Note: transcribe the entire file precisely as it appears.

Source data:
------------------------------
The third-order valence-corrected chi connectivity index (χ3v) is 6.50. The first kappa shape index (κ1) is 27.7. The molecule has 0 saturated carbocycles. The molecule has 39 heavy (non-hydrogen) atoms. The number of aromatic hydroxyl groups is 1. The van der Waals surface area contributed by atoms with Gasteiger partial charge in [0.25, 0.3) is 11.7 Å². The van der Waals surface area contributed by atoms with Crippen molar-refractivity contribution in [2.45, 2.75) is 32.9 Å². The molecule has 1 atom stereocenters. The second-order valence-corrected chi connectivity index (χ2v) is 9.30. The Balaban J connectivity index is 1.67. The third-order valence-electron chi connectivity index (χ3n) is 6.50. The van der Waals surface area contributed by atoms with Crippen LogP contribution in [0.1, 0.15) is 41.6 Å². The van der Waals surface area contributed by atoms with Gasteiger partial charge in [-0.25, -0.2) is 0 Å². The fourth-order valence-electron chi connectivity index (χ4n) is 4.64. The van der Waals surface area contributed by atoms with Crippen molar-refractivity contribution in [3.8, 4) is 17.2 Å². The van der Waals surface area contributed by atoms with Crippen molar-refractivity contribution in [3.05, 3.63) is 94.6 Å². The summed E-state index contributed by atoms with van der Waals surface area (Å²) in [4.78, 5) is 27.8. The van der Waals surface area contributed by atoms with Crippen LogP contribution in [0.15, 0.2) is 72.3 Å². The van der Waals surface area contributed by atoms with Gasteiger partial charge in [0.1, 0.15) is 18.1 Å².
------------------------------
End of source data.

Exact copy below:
The third-order valence-corrected chi connectivity index (χ3v) is 6.50. The first kappa shape index (κ1) is 27.7. The molecule has 0 saturated carbocycles. The molecule has 39 heavy (non-hydrogen) atoms. The number of aromatic hydroxyl groups is 1. The van der Waals surface area contributed by atoms with Gasteiger partial charge in [0.25, 0.3) is 11.7 Å². The van der Waals surface area contributed by atoms with Crippen molar-refractivity contribution in [2.45, 2.75) is 32.9 Å². The molecule has 1 atom stereocenters. The second-order valence-corrected chi connectivity index (χ2v) is 9.30. The Balaban J connectivity index is 1.67. The third-order valence-electron chi connectivity index (χ3n) is 6.50. The van der Waals surface area contributed by atoms with Crippen LogP contribution in [0.1, 0.15) is 41.6 Å². The van der Waals surface area contributed by atoms with Gasteiger partial charge in [-0.25, -0.2) is 0 Å². The fourth-order valence-electron chi connectivity index (χ4n) is 4.64. The van der Waals surface area contributed by atoms with Crippen molar-refractivity contribution in [3.8, 4) is 17.2 Å². The van der Waals surface area contributed by atoms with Crippen molar-refractivity contribution in [3.05, 3.63) is 94.6 Å². The summed E-state index contributed by atoms with van der Waals surface area (Å²) in [4.78, 5) is 27.8. The van der Waals surface area contributed by atoms with Crippen LogP contribution in [0.15, 0.2) is 72.3 Å². The van der Waals surface area contributed by atoms with Gasteiger partial charge in [0.1, 0.15) is 18.1 Å².